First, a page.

Volume 23, Number 03, Spring, 2005

Marque and Reprisal

By Elizabeth Moon

Del Rey, 2004: $24.95
Reviewed by William H. Stoddard
April 2005

Marque and Reprisal is the second volume of Elizabeth Moon’s latest series, Vatta’s War. Like much of her fiction, these books have action/adventure plots; and as is typical of Moon’s writing in this mode, their protagonist is a woman. But unlike Moon’s previous adventure heroines—Paksenarrion, Heris Serrano, and Esmay Suiza—Kylara Vatta is not in military service; she’s the captain of a merchant starship. And the focus of these books is much less on military organizations, and much more on commercial ones.

By and large, Moon offers a positive view of business organizations. Three business firms play a major part in these books: Vatta Transport Ltd., the interstellar shipping firm run by Kylara Vatta’s family; InterStellar Communications, an immensely powerful firm that holds a monopoly on instantaneous communications; and Mackensee Military Assistance Corporation, a mercenary force in whose operations Vatta repeatedly finds herself entangled. All three are basically ethical organizations, earning their profits by selling their services on honest terms, and concerned with long-term advantage more than quick gain. On the other side of things, Moon shows Vatta’s need to deal with government failures, from simple bureaucratic obstructiveness to the deliberate refusal of the government of her home planet, Slotter Key, to protect Vatta Transport from physical attack on its people and facilities.

At the same time, Moon establishes that Vatta is not, by first choice, a merchant at all. The first book in the series, Trading in Danger, began with her expulsion from the naval academy of Slotter Key, in disgrace, after she unwisely offers help to a classmate with a personal problem. Her merchant captaincy is on an old, small ship, carrying one last cargo on its voyage to be scrapped, as a way for her to prove herself to her family. Her adventures come about when plot complications involve her in problems where her military education is more help than her mercantile abilities.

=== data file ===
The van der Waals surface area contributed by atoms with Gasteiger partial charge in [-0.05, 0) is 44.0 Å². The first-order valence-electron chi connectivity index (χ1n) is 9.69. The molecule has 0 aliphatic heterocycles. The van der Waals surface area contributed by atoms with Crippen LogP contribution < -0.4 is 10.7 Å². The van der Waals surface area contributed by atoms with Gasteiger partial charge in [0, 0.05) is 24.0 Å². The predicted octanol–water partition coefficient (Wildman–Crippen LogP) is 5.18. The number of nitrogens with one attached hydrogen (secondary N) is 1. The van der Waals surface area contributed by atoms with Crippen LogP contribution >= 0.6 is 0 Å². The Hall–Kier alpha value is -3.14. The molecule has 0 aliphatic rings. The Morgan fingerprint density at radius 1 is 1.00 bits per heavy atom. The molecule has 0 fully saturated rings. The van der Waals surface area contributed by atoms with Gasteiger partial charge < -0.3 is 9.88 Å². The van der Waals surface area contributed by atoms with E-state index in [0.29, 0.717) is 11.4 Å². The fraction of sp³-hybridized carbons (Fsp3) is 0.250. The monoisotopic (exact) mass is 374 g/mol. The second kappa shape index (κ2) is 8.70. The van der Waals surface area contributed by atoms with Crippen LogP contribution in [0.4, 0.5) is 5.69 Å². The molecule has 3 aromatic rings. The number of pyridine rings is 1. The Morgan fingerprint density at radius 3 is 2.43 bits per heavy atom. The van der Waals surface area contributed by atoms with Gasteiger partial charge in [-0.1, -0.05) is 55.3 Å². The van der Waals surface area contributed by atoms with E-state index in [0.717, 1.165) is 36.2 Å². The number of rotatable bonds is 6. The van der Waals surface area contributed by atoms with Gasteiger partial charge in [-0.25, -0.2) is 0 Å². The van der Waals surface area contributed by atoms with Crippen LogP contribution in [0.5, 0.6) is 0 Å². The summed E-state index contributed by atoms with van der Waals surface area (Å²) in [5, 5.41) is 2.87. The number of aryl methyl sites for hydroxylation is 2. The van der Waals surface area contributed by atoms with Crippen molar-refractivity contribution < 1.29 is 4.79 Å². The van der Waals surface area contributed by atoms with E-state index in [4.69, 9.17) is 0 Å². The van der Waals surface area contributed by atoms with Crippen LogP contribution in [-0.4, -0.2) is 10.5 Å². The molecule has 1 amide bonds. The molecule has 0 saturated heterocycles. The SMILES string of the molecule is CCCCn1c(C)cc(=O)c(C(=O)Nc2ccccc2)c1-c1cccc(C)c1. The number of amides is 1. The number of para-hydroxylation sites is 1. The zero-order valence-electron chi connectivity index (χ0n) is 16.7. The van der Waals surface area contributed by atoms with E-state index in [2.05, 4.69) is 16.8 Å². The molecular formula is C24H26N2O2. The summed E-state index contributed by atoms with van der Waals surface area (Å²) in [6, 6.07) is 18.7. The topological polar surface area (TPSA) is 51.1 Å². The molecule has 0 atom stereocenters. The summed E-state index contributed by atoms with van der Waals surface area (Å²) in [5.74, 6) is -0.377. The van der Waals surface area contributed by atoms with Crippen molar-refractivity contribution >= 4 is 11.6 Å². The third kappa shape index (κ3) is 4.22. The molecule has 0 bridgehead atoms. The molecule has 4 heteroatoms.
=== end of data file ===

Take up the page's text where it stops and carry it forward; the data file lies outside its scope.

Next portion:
What Moon is doing with this series is exploring the relationship between two distinct sets of ethical values, identified by Jane Jacobs in her book Systems of Survival: the guardian ethos and the trader ethos, embodied respectively in the soldier and the merchant. Moon is ingenious in dramatizing the tension between them—in Kylara’s background, in her feelings about the actions she has to perform, and in the relationship between military and commercial institutions. The book’s very title points at that conflict: letters of marque and reprisal are a way of applying mercantile methods to the very nonmercantile business of warfare—and Moon’s narrative shows that, as Jacobs describes, the intermixture of the two has the potential to corrupt both, if not handled with the utmost care. There are serious themes, and themes of interest to libertarian audiences, underlying this story of heroic action and conflict between the stars.

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